Here are some examples of how different a design can look when the palette is switched up for different uses. Which would you apply for wallpaper?Stationery? A shower curtain? The possibilities and uses are endless!
It's no secret that I have a real love for folk-inspired design. I have always been a big fan of Stella Jean and her past collections of vibrant African wax fabrics and mixed prints. The new Fall/Winter season is just as inspired. I love that you can't tell exactly where the inspiration comes from. Is it Scandinavian? African? Slavic? Aztec? It's all in there—geometric shapes, wraps, bright yet earthy colors, tassels and emblems. It's global. Even the choice of models makes for an exciting united design nation.
I often visit libraries and used bookstores in search of new inspiration. I found a few great books recently and wanted to share how I get inspired by imagery and designs, and then capture various motifs to make my own. I found this book on Erté by Charles Spencer at the Russian Hill Bookstore and found that it contained a huge amount of inspiration.
While flipping through it, I sat with my sketchbook and noted little details that spoke to me and my aesthetic. Once I have a selection of motifs I like to take a page from my sketchbook like the one here, into Photoshop and start playing with various items to see what I can come up with. I sometimes use individual motifs or combine a few—the possibilities are endless.
Can you tell which ones I used to make the patterns below? With color and scale changes, rotating, reflecting and putting my own spin on things, the designs now feel like mine but I know Erté was my inspiration and that's I nice thought. Because I did these designs in the same hand and used a complimentary color palette, they also feel like they could work as part of a collection.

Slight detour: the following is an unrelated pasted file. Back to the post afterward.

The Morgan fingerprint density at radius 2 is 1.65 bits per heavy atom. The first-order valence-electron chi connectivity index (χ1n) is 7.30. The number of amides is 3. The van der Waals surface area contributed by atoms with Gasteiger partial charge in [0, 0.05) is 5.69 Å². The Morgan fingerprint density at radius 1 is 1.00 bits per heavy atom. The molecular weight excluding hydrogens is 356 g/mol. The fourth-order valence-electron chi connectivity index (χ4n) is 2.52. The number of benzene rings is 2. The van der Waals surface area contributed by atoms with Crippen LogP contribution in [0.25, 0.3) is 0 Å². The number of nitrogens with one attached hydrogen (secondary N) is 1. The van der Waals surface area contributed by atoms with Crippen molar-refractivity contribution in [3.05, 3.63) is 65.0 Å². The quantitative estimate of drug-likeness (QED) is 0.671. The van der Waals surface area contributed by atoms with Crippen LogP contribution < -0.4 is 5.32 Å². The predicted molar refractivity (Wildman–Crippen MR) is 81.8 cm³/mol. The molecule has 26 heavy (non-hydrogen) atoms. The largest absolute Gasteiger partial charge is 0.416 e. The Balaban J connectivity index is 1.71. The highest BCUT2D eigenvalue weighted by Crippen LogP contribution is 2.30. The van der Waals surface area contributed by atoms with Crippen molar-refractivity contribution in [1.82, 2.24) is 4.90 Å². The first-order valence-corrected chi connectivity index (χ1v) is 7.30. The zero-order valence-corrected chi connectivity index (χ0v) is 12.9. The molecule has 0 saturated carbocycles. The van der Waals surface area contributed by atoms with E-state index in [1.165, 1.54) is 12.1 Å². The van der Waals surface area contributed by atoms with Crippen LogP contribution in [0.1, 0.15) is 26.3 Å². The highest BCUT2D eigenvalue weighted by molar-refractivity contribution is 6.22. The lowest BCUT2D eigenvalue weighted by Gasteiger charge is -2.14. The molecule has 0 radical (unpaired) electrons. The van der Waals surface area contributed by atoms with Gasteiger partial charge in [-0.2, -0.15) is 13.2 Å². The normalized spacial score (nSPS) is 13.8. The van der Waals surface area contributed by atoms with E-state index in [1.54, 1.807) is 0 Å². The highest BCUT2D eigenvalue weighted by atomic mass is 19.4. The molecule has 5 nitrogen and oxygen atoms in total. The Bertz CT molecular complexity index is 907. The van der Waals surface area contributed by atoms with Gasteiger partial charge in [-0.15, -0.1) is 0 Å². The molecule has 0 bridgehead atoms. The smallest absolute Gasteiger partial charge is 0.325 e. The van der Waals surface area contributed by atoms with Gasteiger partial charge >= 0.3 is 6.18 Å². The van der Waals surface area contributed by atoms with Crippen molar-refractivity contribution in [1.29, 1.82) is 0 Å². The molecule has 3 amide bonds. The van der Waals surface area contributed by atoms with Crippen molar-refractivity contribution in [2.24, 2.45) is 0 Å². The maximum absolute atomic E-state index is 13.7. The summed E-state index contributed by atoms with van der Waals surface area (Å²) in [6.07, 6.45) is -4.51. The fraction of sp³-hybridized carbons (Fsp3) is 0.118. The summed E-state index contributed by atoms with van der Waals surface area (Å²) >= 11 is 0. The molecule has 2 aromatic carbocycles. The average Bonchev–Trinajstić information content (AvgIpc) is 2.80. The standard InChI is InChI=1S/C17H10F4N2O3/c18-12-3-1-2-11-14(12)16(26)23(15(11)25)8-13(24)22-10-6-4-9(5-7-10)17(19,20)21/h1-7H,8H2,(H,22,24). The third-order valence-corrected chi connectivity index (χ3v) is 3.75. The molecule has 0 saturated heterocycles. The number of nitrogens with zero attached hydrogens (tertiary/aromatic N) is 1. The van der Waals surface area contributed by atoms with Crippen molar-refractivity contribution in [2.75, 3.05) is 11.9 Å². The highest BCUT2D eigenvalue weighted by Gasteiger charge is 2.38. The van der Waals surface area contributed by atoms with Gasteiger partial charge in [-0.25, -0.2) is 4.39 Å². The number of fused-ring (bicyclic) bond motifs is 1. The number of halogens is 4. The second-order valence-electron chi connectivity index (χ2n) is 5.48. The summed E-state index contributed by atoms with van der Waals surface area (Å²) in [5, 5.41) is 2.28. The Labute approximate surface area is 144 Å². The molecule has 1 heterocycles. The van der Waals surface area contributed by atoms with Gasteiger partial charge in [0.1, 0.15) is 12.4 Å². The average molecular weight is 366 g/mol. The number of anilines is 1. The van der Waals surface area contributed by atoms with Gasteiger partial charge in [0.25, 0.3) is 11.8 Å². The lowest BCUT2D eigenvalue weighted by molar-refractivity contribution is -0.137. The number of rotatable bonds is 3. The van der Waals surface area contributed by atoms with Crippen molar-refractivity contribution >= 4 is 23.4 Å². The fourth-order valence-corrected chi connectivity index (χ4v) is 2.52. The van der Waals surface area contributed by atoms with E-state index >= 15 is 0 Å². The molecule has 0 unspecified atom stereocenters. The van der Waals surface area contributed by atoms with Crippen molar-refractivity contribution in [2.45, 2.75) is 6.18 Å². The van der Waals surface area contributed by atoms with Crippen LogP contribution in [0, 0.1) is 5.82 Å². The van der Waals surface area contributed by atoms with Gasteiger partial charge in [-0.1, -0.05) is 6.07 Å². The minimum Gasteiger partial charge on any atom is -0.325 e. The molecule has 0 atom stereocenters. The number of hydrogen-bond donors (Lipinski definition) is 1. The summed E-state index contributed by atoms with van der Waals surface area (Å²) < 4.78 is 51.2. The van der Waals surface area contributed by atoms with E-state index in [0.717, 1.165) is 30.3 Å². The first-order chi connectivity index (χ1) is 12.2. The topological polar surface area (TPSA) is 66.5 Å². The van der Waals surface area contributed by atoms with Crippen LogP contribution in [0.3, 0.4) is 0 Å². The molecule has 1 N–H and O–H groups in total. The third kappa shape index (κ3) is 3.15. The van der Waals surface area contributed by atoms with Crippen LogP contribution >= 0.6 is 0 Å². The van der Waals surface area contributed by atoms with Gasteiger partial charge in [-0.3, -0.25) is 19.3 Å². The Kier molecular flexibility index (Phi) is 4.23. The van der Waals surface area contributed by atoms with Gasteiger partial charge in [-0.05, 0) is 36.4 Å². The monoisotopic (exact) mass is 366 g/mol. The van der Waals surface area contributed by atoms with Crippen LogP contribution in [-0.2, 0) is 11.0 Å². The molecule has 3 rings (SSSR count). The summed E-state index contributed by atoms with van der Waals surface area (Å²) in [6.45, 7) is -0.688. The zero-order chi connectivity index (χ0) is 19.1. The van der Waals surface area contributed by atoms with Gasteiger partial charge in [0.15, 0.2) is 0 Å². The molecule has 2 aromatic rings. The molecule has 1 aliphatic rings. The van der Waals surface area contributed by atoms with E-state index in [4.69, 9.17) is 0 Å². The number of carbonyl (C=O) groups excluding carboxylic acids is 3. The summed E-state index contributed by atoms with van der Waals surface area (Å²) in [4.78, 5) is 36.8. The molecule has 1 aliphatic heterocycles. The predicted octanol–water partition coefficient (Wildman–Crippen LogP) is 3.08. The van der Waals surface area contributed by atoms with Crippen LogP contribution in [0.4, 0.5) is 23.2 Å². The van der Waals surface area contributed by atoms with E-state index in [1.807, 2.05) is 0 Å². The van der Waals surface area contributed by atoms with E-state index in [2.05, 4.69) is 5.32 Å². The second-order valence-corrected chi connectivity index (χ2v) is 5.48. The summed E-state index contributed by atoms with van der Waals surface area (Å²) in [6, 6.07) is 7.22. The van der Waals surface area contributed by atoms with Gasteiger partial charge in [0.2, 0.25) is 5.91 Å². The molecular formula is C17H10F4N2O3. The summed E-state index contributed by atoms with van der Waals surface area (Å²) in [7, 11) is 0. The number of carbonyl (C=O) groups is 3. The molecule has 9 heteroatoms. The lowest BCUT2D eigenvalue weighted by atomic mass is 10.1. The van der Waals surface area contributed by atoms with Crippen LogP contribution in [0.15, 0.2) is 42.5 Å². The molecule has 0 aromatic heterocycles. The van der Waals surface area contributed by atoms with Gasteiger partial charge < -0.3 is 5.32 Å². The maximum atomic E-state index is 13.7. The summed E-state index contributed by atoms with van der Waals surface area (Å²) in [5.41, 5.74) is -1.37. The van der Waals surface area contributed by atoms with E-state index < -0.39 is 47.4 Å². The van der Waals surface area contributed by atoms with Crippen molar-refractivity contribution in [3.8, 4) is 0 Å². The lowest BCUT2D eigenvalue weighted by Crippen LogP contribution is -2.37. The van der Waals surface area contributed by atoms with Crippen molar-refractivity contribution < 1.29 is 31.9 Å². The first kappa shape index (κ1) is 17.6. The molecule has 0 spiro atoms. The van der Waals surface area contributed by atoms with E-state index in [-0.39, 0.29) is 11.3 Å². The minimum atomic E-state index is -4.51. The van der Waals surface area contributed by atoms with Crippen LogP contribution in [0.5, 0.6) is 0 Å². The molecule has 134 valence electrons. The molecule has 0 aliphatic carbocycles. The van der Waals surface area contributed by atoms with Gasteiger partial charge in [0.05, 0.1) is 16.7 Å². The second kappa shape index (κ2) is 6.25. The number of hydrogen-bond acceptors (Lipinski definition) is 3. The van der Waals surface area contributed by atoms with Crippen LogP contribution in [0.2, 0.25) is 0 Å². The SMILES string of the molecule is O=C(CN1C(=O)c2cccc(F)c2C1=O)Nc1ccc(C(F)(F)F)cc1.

I hope you have fun finding your own inspiration and putting it to work.
I'm always inspired by world cultures—from the Sami people of Lappland to the Omo tribe in Ethiopia. I also love how tribal and folk wear is so prevalent in today's world of design. Below are some images that really drew me in— can't get enough of the colors, the patterns, the fabric! Some are authentic folk wear and some are modern interpretations, but each of them feeds my creative soul. Click to see more on my Pinterest Folkology board.
Around the world folk cultures. My personal inspiration using images from Pinterest. See more on my Folkology board.
I stumbled upon this Instagram feed and was immediately taken with the incredible patterns that Alea Toussaint makes out of a variety of objects. Whether it be flowers or peppercorns, pens or sequins—she makes one stop to take a closer look. Just beautiful!
She is a graphic designer and pattern artist based in Minneapolis. If you would like to see more of her work, visit her website here www.aleatoussaint.com
All images are used with permission of the artist ©2015 Alea Toussaint
Do you love Pinterest? Do you collect a gazillion images but then never look back through them? Women are gatherers after all. We love to scoop up pretty things and then store them away. It's in our nature.
I make a point to go back through my boards and gather up images that are speaking to me at that moment. Obviously I love them all because I chose to hoard them in the first place. But it's fun to think of a theme or trend you are feeling at the time and revisit them.
So what have I been feeling this week? What's on my inspiration board and speaking to me right now? Well it's definitely bold and bright—did you expect anything less from me?